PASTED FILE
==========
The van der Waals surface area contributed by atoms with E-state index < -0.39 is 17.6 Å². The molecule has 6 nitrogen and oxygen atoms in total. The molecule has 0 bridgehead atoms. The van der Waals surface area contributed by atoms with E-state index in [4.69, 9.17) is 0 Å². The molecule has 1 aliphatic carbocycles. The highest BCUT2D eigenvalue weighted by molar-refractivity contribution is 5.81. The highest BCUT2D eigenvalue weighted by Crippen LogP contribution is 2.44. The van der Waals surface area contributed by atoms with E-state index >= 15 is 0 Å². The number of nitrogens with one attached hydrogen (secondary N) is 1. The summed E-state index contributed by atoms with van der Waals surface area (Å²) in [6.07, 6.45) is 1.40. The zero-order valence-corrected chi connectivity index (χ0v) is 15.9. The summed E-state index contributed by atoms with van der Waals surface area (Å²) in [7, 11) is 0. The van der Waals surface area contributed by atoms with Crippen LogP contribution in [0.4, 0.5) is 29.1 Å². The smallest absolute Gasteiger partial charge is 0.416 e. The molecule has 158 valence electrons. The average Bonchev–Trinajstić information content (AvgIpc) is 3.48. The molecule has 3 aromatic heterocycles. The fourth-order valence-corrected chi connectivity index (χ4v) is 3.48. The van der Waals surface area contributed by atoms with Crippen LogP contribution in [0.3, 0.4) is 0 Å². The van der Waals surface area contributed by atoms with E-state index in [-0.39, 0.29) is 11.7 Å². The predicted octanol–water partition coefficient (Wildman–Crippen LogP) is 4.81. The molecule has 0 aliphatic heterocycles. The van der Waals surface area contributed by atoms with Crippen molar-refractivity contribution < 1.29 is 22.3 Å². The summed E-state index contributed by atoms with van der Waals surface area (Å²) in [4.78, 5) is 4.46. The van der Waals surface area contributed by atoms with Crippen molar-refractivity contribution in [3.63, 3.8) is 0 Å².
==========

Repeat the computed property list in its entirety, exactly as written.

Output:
The van der Waals surface area contributed by atoms with E-state index < -0.39 is 17.6 Å². The molecule has 6 nitrogen and oxygen atoms in total. The molecule has 0 bridgehead atoms. The van der Waals surface area contributed by atoms with E-state index in [4.69, 9.17) is 0 Å². The molecule has 1 aliphatic carbocycles. The highest BCUT2D eigenvalue weighted by molar-refractivity contribution is 5.81. The highest BCUT2D eigenvalue weighted by Crippen LogP contribution is 2.44. The van der Waals surface area contributed by atoms with E-state index >= 15 is 0 Å². The number of nitrogens with one attached hydrogen (secondary N) is 1. The summed E-state index contributed by atoms with van der Waals surface area (Å²) in [6.07, 6.45) is 1.40. The zero-order valence-corrected chi connectivity index (χ0v) is 15.9. The summed E-state index contributed by atoms with van der Waals surface area (Å²) in [7, 11) is 0. The van der Waals surface area contributed by atoms with Crippen LogP contribution in [0.4, 0.5) is 29.1 Å². The smallest absolute Gasteiger partial charge is 0.416 e. The molecule has 158 valence electrons. The average Bonchev–Trinajstić information content (AvgIpc) is 3.48. The molecule has 3 aromatic heterocycles. The fourth-order valence-corrected chi connectivity index (χ4v) is 3.48. The van der Waals surface area contributed by atoms with Crippen LogP contribution in [0.3, 0.4) is 0 Å². The van der Waals surface area contributed by atoms with E-state index in [-0.39, 0.29) is 11.7 Å². The predicted octanol–water partition coefficient (Wildman–Crippen LogP) is 4.81. The molecule has 0 aliphatic heterocycles. The van der Waals surface area contributed by atoms with Crippen molar-refractivity contribution < 1.29 is 22.3 Å². The summed E-state index contributed by atoms with van der Waals surface area (Å²) in [4.78, 5) is 4.46. The van der Waals surface area contributed by atoms with Crippen molar-refractivity contribution in [3.63, 3.8) is 0 Å².